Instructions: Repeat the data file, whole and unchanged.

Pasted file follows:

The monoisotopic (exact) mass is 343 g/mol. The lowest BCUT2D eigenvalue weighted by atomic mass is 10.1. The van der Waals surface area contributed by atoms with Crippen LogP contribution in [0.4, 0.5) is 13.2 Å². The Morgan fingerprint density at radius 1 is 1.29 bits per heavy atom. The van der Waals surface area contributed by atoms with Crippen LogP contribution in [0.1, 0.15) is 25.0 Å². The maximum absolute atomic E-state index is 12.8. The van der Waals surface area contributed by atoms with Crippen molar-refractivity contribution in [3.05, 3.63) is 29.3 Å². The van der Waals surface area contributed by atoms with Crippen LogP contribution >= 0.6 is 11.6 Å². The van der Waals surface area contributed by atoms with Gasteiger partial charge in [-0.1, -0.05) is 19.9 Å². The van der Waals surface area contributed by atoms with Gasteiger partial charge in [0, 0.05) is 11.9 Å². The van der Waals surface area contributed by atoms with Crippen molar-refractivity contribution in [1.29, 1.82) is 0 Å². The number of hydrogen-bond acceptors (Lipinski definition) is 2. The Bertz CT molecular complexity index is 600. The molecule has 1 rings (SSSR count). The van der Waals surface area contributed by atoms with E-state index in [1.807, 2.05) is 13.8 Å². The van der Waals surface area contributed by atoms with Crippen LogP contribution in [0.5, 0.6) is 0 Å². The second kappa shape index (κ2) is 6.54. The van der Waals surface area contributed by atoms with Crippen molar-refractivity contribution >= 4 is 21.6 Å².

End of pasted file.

The monoisotopic (exact) mass is 343 g/mol. The lowest BCUT2D eigenvalue weighted by atomic mass is 10.1. The van der Waals surface area contributed by atoms with Crippen LogP contribution in [0.4, 0.5) is 13.2 Å². The Morgan fingerprint density at radius 1 is 1.29 bits per heavy atom. The van der Waals surface area contributed by atoms with Crippen LogP contribution in [0.1, 0.15) is 25.0 Å². The maximum absolute atomic E-state index is 12.8. The van der Waals surface area contributed by atoms with Crippen molar-refractivity contribution in [3.05, 3.63) is 29.3 Å². The van der Waals surface area contributed by atoms with Crippen LogP contribution >= 0.6 is 11.6 Å². The van der Waals surface area contributed by atoms with Gasteiger partial charge in [-0.1, -0.05) is 19.9 Å². The van der Waals surface area contributed by atoms with Gasteiger partial charge in [0, 0.05) is 11.9 Å². The van der Waals surface area contributed by atoms with Crippen molar-refractivity contribution in [1.29, 1.82) is 0 Å². The number of hydrogen-bond acceptors (Lipinski definition) is 2. The Bertz CT molecular complexity index is 600. The molecule has 1 rings (SSSR count). The van der Waals surface area contributed by atoms with E-state index in [1.807, 2.05) is 13.8 Å². The van der Waals surface area contributed by atoms with Crippen LogP contribution in [0.5, 0.6) is 0 Å². The second kappa shape index (κ2) is 6.54. The van der Waals surface area contributed by atoms with Crippen molar-refractivity contribution >= 4 is 21.6 Å².